• Kevin G - Tuesday, February 25, 2014 - link

    Linux scales just as well as Unix on large socket counts. Case in point are IBM's own benchmarks on their p795 systems with 32 sockets, 256 cores and 1024 threads: AIX only beats Linux by a mere 2.7% Source:

    I should also point out that your link is 7 years old. Things have changed in the Linux kernel.
  • hoboville - Monday, February 24, 2014 - link

    Well you're right, but it's not as bad for x86 as you make it sound. Systems like TITAN were examples of scale-out compute, if ever there was one. I'll grant it's not the same in terms of what they calculate (Titan is simulation focused and GPU focused) and less on pure RAS and rapid DB access like ERP (not transactional / real time). But that's essentially irrelevant. The point is how they scale in terms of number of nodes and the cost of nodes.

    Intel's newest chip is cool, but not practical in terms of price competition (why Titan used more Opteron nodes instead of Xeon, for example). What you're focused on is price competition at the ultimate upper end of the spectrum, where SPARC and Power live. And that, in turn, the price of the highest end single system. Intel may be trying to break into that space, but no, it doesn't make sense because x86 wasn't designed for it as an architecture. Their single systems won't compete, yet.

    But that's not to say this new Xeon irrelevant. It isn't. It will, however, have problems because of the price-per-performance isn't competitive. In a scale-out design you want more, cheaper nodes and beat the competition by volume. These nodes are just too expensive when you want performance per dollar.

    What most mid-to-large companies need is a scalable setup that grows with their business. A lot of IT is bean counting and cost cutting. If you want to start SMP, you start small and tack on additional systems, because your budget people won't let you get a SPARC system or Unix setup. Oracle just doesn't offer systems or prices that are reasonable, and because of this, many businesses that SMP won't give them a second glance. This is where x86 and Xeon fit into the picture, scale out, starting small and building up. But these new systems are asking too much and people aren't going to be interested.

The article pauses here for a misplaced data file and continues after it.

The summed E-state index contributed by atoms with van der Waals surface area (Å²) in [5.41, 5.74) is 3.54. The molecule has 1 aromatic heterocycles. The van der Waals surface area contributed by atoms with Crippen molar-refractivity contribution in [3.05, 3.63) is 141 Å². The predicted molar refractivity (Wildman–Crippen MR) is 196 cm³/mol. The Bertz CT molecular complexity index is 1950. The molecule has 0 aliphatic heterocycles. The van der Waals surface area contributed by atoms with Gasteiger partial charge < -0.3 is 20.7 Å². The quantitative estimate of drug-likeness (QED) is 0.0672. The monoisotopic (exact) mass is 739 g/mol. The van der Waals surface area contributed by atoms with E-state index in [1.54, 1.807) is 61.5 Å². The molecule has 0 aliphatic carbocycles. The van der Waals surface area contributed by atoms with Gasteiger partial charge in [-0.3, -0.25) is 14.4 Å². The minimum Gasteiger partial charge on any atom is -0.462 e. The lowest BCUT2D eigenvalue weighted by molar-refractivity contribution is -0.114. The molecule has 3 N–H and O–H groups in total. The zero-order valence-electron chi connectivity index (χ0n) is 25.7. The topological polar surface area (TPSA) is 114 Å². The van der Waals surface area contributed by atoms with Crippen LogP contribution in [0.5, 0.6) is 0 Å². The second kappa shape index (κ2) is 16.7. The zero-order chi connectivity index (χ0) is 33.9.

• Kevin G - Monday, February 24, 2014 - link

    Intel has effectively killed off the Itanium. The original 22 nm Kitson has been scrapped and the successor to Poulson is going to be on 32 nm as well. After that, nothing appears on Intel's roadmap for the chip.

    HP, the largest Itanium customer, has already announced that their NonStop mainframe line is moving to x86:
  • Kevin G - Monday, February 24, 2014 - link

    Forgot the link:
  • Kevin G - Monday, February 24, 2014 - link

    "So, instead of you telling me I am wrong, I suggest you just show us links with SMP workloads for the SGI UV2000 server... then you are right, and I am wrong. And I will shut up."

    United States Post Office running Oracle Data Warehouse software on a SGI UV1000 (the older sibling of the UV2000, still shared memory and cache coherent):

    SGI and MarkLogic for Big Data:

    I've also found passing references other government (No Such Agency?) installations of a UV2000 installation running Hadoop.
  • Brutalizer - Tuesday, February 25, 2014 - link

    But please, Kevin G, dont you know that Hadoop is a clustered solution? Why do you think people are running clustered database solutiosn as Hadoop on a SGI UV2000 server? Is it because SGI says it is for clustered benchmarks only?

    And yes, there are clustered databases.
  • Kevin G - Tuesday, February 25, 2014 - link

    Did you not see the link where the USPS is running Oracle workloads on a UV1000? I'll post it again so that you may see:
  • Kevin G - Tuesday, February 25, 2014 - link

    There a couple of reasons why someone would have to run Hadoop on a UV2000: the UV2000 has a large global address space which data could directly reside (ie. no disks access necessary!). If the raw data can reside in 64 TB, performance should be very good. Secondly, Hadoop is free under the Apache license. Traditional database software like Oracle charge a premium the more sockets there are installed on a system. I'd imagine that 256 socket UV2000 system would incur an Oracle licensing fee in the tens of millions of US dollars. So between the choice of free or tens of millions of dollars, most organizations would at least try to work with the free solution.

Log in

Don't have an account? Sign up now